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The_Hippo

@suddenlink.net

Security vulnerability affecting Arris DG950A cable modems.

I recently spoke to Suddenlink about this issue and was informed that there is nothing that they are able, or willing, to do to fix a critical security flaw. The firmware that ships with the Suddenlink rented modems do not allow the end user to add, edit, or remove user logins to the router itself. All of the default logins are easily searchable online. This could potentially allow anyone who is within range of your WiFi network to sniff the traffic between the client and access point and capture the 4-way authentication handshake. After this, it is a very trivial matter to extract from that, the WPA/WPA2-PSK and log into your network without authorization. Once connected to your network, in addition to being able to capture all of the data being transmitted across it, with the default (and ONLY) logins, they have direct access to your routers configuration, opening up all sorts of potentially dangerous and or embarrassing exploits.

The only interim workarounds I can see, is setting up MAC filtering, which is not only a bit tedious, but in itself not entirely secure as one could spoof the MAC address of a known client connected to the AP, then broadcast a deauth packet to the router and then auth themselves using the spoofed MAC address. Disabling BSSID broadcast would be effective, but yet again, if someone is determined, it still will not prevent them from gaining access by simply sniffing the ESSIDs of clients that are transmitting data to the AP and pulling the BSSID from a packet capture.

I asked to be updated by Suddenlink on the issue, and will post the information here when and if it arrives.

My best suggestion to anyone affected by this is to closely monitor your wifi traffic and look for unrecognized clients.

Just thought I'd give a heads-up to those who may be concerned about the security of their networks.



Chubbzie

@nc.us

Have you also contacted the Wi-Fi Alliance to report the inherent security vulnerabilities with WPA/WPA2? Considering both of those insecure protocols are the real reason that the intrusion was even a possibility. In my opinion, someone that has cracked my network & in promiscuous mode monitoring and capturing all of my data would be the much larger issue at hand.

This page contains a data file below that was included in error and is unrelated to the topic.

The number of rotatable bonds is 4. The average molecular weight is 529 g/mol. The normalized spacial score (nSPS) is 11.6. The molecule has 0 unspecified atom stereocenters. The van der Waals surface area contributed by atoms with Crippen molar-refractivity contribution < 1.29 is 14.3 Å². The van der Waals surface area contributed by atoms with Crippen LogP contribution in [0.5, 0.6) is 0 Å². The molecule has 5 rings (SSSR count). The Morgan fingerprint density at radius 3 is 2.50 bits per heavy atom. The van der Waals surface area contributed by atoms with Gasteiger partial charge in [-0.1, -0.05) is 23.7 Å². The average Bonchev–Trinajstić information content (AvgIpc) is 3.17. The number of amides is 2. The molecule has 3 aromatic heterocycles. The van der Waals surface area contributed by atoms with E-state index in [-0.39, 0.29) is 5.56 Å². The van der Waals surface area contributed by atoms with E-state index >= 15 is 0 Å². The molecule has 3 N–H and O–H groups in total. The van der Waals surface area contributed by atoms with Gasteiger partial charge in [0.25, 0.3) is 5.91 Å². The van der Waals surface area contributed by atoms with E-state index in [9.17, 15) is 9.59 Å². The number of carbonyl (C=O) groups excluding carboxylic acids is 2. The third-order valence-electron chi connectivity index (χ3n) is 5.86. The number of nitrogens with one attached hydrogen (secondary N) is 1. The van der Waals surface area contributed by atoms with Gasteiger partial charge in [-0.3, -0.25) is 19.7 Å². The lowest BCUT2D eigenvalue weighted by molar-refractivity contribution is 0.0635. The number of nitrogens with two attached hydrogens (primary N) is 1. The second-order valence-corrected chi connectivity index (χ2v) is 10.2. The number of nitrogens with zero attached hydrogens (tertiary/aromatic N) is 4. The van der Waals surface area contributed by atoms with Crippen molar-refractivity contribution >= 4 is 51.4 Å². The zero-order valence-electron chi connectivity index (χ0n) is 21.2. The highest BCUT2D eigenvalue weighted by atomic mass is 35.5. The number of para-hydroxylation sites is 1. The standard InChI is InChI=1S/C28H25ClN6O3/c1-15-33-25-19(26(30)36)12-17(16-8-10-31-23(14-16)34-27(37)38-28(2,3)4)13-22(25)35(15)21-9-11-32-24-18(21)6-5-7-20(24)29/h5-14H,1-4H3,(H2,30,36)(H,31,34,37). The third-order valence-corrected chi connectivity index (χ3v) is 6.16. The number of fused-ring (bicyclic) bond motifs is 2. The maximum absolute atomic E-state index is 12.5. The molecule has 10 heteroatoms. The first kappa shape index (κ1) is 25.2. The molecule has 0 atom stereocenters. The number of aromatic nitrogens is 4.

Thanks for the heads up though, any and all security alerts are greatly appreciated! Do you have the ability to purchase your own modem with your service?



Cabal
Premium
join:2007-01-21
Reviews:
·Suddenlink
reply to The_Hippo

said by The_Hippo :

This could potentially allow anyone who is within range of your WiFi network to sniff the traffic between the client and access point and capture the 4-way authentication handshake. After this, it is a very trivial matter to extract from that, the WPA/WPA2-PSK and log into your network without authorization.

If that was the case, a default router login would be the least of your problems.

Fortunately, it's not.
--
If you can't open it, you don't own it.

Cobra11M

join:2010-12-23
reply to The_Hippo

Why not just buy a new router and not from suddenlink them selves? routers now days can be had for cheap, heck even if its a g router you would be more secure than what the standard ones suddenlink rents out..

ebay and amazon are your best friends heck even craigslist

even if it means buying a modem separate and router.. that's the best option


jdmm72

join:2002-02-12
Nitro, WV
Reviews:
·Suddenlink

said by Cobra11M:

even if it means buying a modem separate and router.. that's the best option

That is the best option anyway, no doubt. That way YOU have control over YOUR network, not SL or any script kiddies that this vulnerability exposes...Plus when stuff craps out, you have the ability to diagnose and fix, if it on your end.